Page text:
Sales of controversial birth control coil halted everywhere...except the US
Catholic News Agency Oct. 4, 2017
German pharmaceutical company Bayer announced recently that it has suspended from all non-US sales the Essure coil, a controversial form of birth control which has received the strictest possible FDA warning for its side effects, which include chronic pain, bleeding, and severe allergic reactions.
“The device [Essure] was sold to me as a simple and easy procedure. I was told that I’d be in and out of the doctor’s office in 10 minutes and that there’d be no recovery time,” said Laura Linkson, a user of Essure who shared her testimony on the UK show Victoria Derbyshire, according to the BBC. “I went from being a mum who was doing everything with her children, to a mum that was stuck in bed unable to move without pain, at some points being suicidal,” Linkson continued, saying, “I felt like I was a burden to everyone around me.”
Essure is a nickel and polyester coil which is inserted into the fallopian tubes, causing scar tissue growth, as a way of preventing eggs from reaching the womb. This form of birth control, known as hysteroscopy sterilization, has been around since 2002 and is currently manufactured and distributed by Bayer.
Last week, Bayer announced its voluntary decision to halt all sales outside of the U.S., citing “commercial reasons.” “We would like to reassure the Essure patients and their accompanying healthcare professionals that this decision is made for commercial reasons and that it is not related to a safety or product quality issue,” read a statement from Bayer’s website. “According to our scientific assessment, the positive risk-benefit ratio of Essure remains unchanged.”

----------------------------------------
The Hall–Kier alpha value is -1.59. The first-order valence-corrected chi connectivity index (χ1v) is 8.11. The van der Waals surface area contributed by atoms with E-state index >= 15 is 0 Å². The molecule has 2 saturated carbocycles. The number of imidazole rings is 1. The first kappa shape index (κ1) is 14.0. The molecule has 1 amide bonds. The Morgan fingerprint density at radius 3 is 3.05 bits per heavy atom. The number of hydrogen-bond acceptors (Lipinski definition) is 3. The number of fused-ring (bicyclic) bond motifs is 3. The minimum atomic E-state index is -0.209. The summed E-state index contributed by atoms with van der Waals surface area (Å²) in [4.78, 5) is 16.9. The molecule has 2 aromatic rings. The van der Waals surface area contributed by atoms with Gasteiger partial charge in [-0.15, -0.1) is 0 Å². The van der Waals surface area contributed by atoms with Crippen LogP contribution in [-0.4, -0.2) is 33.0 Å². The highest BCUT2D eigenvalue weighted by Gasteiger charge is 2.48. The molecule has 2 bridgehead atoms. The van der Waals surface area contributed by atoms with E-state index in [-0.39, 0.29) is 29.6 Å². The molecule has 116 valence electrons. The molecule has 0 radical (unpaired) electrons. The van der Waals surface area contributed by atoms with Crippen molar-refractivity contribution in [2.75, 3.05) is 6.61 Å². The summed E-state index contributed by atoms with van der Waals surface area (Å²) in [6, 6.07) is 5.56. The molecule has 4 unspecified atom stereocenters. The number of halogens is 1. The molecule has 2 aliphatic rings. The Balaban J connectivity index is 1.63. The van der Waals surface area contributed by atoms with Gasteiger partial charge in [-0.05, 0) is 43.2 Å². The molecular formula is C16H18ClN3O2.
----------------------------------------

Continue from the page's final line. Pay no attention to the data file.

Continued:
Essure sales in the EU were temporarily halted last month, following product license suspension in Ireland due to overall concerns for the product. Bayer also encouraged hospitals in the UK to suspend the use of their existing stocks for the time being. However, Essure is still being sold in the U.S., its most popular market, although Bayer announced it is no longer marketing outside of the country.
Despite its popularity, more than 15,000 women in the U.S. alone have reported serious health issues resulting from the birth control coil, according to BBC. In fact, over the past few years a group has surfaced called Essure Problems – an organization of women who are lobbying against Essure in court due to negative experiences with the product. The group now has more than 35,000 members. Some reported side effects included chronic pain, flu-like symptoms, bleeding, depression, exhaustion, suicidal thoughts, and allergic reactions. In some cases, the coil had moved into other parts of the body, protruding into nearby organs and the pelvis.
These side-effects are a far cry from the device’s label warnings, which include “mild to moderate pain and/or cramping, vaginal bleeding and pelvic or back discomfort for a few days.”
“Whatever they’ve put on the label, multiply it by 200,” said Angela Desa-Lynch, an administrator for the Essure Problems Group, in a previous interview with CNA. “They don’t tell you that it’s ‘I can’t get out of bed and take care of my kids’ kind of pain,” she continued.
Surgery or a hysterectomy is the only way to remove the Essure coil, which has resulted in additional complications with the birth control device. The coils can easily break during surgery, causing further health issues such as additional surgeries, inflamed abdomens, and cysts. In addition, most health insurance companies will not cover the cost of the coil’s removal, resulting in a hefty medical bill. “One woman had a coil in her colon, she went from a business owner to bankruptcy” after four surgeries, Desa-Lynch stated.
The FDA placed its most severe warning on the birth control coil in November 2016. Known as the “black box” label, it is “designed to call attention to serious or life-threatening risks,” according to the FDA’s website. An FDA spokesman said that the agency “has taken several steps to ensure the ongoing evaluation of Essure's safety and efficacy, as well as to educate healthcare professionals and women about the potential risks of using the device.”